Posts Tagged ‘play

06
Jul
21

What’s At the Heart

I love Hud.

Uncle Hud, in action

True confession time: at first, I did NOT love Hud. At all.

Hud (or Uncle Hud) is the name Kansas City Royals fans have given to Rex Hudler – the  guy who does play-by-play of Royals games on TV. 

Uncle Hud is definitely an acquired taste. 

Honestly, when he first started broadcasting baseball games for the Royals, I thought Hud was a dud. He is justifiably famous for a long string of “Hud-isms.” That is, words and phrases that pop effortlessly out of his mouth during a game that leave most listeners scratching their heads and saying, “WHAAAAAATT?”

Some examples:

  • How about a doink, a bloop, or a blast right here.
  • Players, really, are property.
  • I say, “Bruce, I watch you chew that gum, man. It’s amazing how you chomp that thing!”
  • I get hungry when you throw that accent out there!
  • I had a license at one time, but they’ve taken it from me.
  • That had too much hair on it.
  • Be a fountain, not a drain
  • Oh, that was nice. How ‘bout just a thing. Throw a little thing out there, Moose.
  • He wants to try to shoot that hole anywhere. Any hole.
  • Did you know that’s a video game now? Angry Birds?
  • Maybe Billy can wake those ducks up.
  • That’s not just a circle change! He curls that thing all the way up into a little donut!
  • He brings a lunch pail to work, even though he probably really doesn’t.
  • Everything went well but the loss.
  • His teammates call him Wader. I’ll say! Wader, check please!

True fans will also recount Uncle Hud’s live, on-air, in-game debate with Ryan Lefebvre – his broadcast partner – about whether or not the moon is a planet.

Hud arrived in the KC broadcast booth in 2012. The first strike against him was that he came from California… never a plus with Kansas Citians. Strike two was that he came to replace a beloved and long-time KC baseball announcing legend. 

The third – and final – strike for most people was the list I just showed you above. 

But here it is, July 6, 2021, and Uncle Hud is still behind the microphone, broadcasting every home and away game for the stumbling, fourth-place Kansas City Royals. 

The thing that turned most doubters (I’ll admit, including me) into believers can be summed up in one word: 

LOVE

Hud LOVES the game of baseball. In fact, he is regularly effusive, and gooey, and downright mooshy about his love of the game. During every game he keeps a baseball with him… spinning it in his fingers and bouncing it back and forth from one hand to the other as he describes a perfect 6-4-3 double play.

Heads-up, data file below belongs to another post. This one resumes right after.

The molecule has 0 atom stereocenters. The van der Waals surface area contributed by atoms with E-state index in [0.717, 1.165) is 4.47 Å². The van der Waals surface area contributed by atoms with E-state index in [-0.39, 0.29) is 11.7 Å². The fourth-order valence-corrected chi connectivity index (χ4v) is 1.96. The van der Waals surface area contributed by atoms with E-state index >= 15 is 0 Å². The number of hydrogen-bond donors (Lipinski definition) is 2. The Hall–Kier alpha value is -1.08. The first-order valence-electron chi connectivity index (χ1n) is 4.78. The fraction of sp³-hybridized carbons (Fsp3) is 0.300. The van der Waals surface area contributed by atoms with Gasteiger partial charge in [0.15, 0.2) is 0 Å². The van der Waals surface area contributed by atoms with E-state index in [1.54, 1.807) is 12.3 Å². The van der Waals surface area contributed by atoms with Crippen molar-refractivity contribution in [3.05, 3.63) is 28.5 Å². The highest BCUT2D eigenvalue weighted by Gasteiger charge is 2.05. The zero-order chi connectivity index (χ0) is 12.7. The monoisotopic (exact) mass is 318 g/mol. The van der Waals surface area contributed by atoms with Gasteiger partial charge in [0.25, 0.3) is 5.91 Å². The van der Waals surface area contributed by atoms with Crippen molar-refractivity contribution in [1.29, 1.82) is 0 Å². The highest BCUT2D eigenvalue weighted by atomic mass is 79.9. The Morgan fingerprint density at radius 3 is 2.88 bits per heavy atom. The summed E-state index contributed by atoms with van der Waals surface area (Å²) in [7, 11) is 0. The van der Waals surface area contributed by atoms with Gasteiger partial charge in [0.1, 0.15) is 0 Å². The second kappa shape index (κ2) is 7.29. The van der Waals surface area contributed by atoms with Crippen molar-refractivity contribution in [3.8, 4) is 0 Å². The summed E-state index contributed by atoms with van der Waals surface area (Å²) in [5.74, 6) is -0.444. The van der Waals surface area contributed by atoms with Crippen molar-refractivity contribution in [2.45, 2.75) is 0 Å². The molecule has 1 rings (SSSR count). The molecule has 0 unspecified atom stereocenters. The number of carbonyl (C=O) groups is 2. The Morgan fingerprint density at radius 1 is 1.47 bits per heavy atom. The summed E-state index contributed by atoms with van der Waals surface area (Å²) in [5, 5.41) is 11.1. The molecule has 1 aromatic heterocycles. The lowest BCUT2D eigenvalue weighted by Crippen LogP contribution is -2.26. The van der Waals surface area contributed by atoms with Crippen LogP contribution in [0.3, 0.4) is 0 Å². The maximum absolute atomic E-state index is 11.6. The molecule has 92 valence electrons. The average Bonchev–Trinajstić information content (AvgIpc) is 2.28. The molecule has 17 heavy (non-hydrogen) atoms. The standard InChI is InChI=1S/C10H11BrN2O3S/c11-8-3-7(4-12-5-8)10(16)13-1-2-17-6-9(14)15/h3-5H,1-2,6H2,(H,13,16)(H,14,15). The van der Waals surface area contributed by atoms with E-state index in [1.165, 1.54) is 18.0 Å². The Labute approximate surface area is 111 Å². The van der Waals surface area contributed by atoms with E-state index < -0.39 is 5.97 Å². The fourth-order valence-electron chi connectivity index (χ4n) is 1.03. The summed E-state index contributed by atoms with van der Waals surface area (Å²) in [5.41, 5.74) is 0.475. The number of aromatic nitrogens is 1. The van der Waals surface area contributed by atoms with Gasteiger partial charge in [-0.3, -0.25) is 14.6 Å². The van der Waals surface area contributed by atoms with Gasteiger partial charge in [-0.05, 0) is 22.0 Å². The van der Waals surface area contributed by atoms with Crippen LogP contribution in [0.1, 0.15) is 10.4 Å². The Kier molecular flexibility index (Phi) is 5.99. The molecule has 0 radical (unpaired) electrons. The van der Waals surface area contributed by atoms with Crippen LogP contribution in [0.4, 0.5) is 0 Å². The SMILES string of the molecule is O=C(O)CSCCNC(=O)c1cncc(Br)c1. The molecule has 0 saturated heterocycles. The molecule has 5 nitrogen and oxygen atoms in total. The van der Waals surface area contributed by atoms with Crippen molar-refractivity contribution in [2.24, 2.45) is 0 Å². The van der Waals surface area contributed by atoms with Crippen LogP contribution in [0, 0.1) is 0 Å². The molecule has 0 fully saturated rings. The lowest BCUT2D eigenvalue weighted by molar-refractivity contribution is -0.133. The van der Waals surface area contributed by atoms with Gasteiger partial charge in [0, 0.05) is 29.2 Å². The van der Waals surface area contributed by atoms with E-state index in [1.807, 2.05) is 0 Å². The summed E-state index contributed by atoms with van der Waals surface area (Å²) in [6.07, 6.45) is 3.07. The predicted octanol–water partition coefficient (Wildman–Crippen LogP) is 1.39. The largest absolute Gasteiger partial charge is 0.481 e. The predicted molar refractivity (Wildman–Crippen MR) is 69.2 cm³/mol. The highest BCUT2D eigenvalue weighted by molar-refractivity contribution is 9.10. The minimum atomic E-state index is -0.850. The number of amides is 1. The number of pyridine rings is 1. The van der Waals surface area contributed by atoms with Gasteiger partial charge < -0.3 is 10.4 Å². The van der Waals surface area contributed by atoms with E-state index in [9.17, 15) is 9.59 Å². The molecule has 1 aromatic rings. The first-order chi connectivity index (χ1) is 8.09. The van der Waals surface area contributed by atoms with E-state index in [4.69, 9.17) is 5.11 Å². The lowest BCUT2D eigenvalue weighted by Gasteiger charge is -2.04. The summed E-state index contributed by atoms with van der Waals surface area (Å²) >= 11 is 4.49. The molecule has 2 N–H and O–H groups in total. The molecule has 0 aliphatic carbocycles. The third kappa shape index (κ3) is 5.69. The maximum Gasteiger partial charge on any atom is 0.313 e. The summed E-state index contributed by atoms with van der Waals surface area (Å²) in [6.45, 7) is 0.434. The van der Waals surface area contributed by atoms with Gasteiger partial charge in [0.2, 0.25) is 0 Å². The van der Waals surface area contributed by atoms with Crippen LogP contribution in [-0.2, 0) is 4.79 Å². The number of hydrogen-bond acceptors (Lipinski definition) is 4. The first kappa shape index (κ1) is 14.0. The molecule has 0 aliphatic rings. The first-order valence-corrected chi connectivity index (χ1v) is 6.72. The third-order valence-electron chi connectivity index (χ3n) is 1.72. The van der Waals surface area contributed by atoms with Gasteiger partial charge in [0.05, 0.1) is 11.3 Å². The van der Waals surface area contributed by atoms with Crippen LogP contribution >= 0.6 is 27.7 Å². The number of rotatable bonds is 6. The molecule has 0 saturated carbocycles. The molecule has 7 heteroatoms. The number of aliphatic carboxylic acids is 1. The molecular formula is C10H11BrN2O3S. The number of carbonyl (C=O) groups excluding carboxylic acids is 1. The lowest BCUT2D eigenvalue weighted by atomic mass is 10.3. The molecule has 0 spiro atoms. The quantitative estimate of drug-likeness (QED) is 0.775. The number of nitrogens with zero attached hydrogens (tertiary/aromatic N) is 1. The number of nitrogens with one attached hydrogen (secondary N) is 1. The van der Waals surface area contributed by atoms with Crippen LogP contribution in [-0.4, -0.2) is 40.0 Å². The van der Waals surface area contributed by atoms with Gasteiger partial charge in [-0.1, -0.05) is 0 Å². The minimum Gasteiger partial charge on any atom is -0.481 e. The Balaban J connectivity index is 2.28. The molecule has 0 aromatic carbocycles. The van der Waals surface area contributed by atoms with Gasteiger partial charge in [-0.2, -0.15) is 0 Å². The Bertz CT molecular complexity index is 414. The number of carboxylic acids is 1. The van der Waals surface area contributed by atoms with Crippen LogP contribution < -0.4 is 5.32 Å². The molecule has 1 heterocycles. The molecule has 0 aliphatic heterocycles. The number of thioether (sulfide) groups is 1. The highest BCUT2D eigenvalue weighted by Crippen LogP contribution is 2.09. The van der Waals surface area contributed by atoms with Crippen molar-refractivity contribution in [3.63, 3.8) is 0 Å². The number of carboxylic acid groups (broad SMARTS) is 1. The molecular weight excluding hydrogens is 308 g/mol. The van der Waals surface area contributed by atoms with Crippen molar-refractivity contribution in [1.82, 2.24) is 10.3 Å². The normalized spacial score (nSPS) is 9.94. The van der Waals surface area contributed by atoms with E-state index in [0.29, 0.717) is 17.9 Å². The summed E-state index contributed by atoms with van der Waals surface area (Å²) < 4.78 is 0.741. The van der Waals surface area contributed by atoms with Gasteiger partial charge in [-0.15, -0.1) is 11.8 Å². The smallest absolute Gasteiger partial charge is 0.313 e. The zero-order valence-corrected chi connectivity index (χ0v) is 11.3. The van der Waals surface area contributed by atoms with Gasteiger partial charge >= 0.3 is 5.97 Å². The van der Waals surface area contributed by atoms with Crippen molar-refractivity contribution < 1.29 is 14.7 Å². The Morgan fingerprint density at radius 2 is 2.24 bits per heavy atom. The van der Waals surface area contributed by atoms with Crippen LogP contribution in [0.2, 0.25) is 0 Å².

His devotion to the history, the traditions, the nuances, the aura, and the rules of the game borders on religious reverence. Probably because he spent 20 years – divided between six different Major League teams, including the Japanese League – playing The Great Game.

Hud LOVES the Kansas City community.

He LOVES his wife and his four children and rarely passes up an opportunity to talk about them… whether it is pertinent to the moment or not.

Hud LOVES his broadcast partners, the Royals organization, the fans who write him letters (positive or not), the Negro Leagues Baseball Museum (located in Kansas City), the weather, the visiting team, the umpiring crew, the off-season, the chair he sits in…

… in fact, there really does not seem to be anything Rex Hudler doesn’t love in this wide world… with the possible exception of mean, unloving people. 

And so, in return, the people of Kansas City have finally come to love Uncle Hud…

[… well, most of them, anyway.]

I take particular encouragement from Hud’s story because – in a way – it is my story. During my career as a pastor, I screwed up a lot of things. I committed a lot of verbal gaffes. I slighted people I didn’t intend to slight. I missed deadlines. I overcommitted. I had bad ideas. I failed to follow through on commitments. I occasionally employed shaky theology. 

But despite my myriad flaws and black marks, I tried to keep LOVE at the heart of everything I did. 

Personally, I am counting on the truth of the verse in 1 Peter that says, “… for love covers a multitude of sins. (1 Peter 4:8, NRSV). 

Maybe you are, too.

Abundant blessings;

28
Jan
20

Glorious Grind

Baby spinach“So, whether you eat or drink, or whatever you do, do everything for the glory of God.”            1 Corinthians 10:31, NRSV

The other night we had some people over for dinner. Joan decided a big spinach salad would be the perfect accompaniment for the main dish she was preparing. She gave me the job of rinsing the spinach leaves and pulling all the stems off.

Because Lord knows, you can’t have a proper spinach salad with a bunch of stemmy spinach leaves, right?